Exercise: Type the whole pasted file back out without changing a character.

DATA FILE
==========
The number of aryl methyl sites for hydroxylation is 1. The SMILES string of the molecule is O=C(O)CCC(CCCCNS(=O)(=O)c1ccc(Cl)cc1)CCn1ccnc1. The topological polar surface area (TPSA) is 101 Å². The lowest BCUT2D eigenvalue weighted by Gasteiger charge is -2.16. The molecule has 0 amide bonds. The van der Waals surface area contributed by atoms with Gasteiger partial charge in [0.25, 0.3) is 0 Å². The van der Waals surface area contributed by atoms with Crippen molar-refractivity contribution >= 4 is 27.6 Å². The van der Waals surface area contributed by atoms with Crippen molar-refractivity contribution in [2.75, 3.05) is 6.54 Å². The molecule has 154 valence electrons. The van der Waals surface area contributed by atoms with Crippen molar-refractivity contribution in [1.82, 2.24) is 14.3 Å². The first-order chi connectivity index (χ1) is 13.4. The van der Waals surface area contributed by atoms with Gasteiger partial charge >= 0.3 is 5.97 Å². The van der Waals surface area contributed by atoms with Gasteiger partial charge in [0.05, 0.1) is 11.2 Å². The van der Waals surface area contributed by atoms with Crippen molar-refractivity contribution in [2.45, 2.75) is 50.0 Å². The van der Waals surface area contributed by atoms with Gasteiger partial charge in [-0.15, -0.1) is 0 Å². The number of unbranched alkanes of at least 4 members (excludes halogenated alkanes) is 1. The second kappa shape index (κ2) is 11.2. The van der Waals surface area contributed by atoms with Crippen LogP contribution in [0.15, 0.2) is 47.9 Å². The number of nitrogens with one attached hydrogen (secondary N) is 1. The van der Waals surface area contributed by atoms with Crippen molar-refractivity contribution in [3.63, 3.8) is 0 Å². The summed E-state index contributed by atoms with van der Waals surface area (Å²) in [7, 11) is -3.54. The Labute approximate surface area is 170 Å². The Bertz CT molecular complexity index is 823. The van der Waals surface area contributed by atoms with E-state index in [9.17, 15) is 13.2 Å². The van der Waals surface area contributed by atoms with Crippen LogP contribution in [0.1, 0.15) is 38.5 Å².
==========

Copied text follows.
The number of aryl methyl sites for hydroxylation is 1. The SMILES string of the molecule is O=C(O)CCC(CCCCNS(=O)(=O)c1ccc(Cl)cc1)CCn1ccnc1. The topological polar surface area (TPSA) is 101 Å². The lowest BCUT2D eigenvalue weighted by Gasteiger charge is -2.16. The molecule has 0 amide bonds. The van der Waals surface area contributed by atoms with Gasteiger partial charge in [0.25, 0.3) is 0 Å². The van der Waals surface area contributed by atoms with Crippen molar-refractivity contribution >= 4 is 27.6 Å². The van der Waals surface area contributed by atoms with Crippen molar-refractivity contribution in [2.75, 3.05) is 6.54 Å². The molecule has 154 valence electrons. The van der Waals surface area contributed by atoms with Crippen molar-refractivity contribution in [1.82, 2.24) is 14.3 Å². The first-order chi connectivity index (χ1) is 13.4. The van der Waals surface area contributed by atoms with Gasteiger partial charge >= 0.3 is 5.97 Å². The van der Waals surface area contributed by atoms with Gasteiger partial charge in [0.05, 0.1) is 11.2 Å². The van der Waals surface area contributed by atoms with Crippen molar-refractivity contribution in [2.45, 2.75) is 50.0 Å². The van der Waals surface area contributed by atoms with Gasteiger partial charge in [-0.15, -0.1) is 0 Å². The number of unbranched alkanes of at least 4 members (excludes halogenated alkanes) is 1. The second kappa shape index (κ2) is 11.2. The van der Waals surface area contributed by atoms with Crippen LogP contribution in [0.15, 0.2) is 47.9 Å². The number of nitrogens with one attached hydrogen (secondary N) is 1. The van der Waals surface area contributed by atoms with Crippen molar-refractivity contribution in [3.63, 3.8) is 0 Å². The summed E-state index contributed by atoms with van der Waals surface area (Å²) in [7, 11) is -3.54. The Labute approximate surface area is 170 Å². The Bertz CT molecular complexity index is 823. The van der Waals surface area contributed by atoms with E-state index in [9.17, 15) is 13.2 Å². The van der Waals surface area contributed by atoms with Crippen LogP contribution in [0.1, 0.15) is 38.5 Å².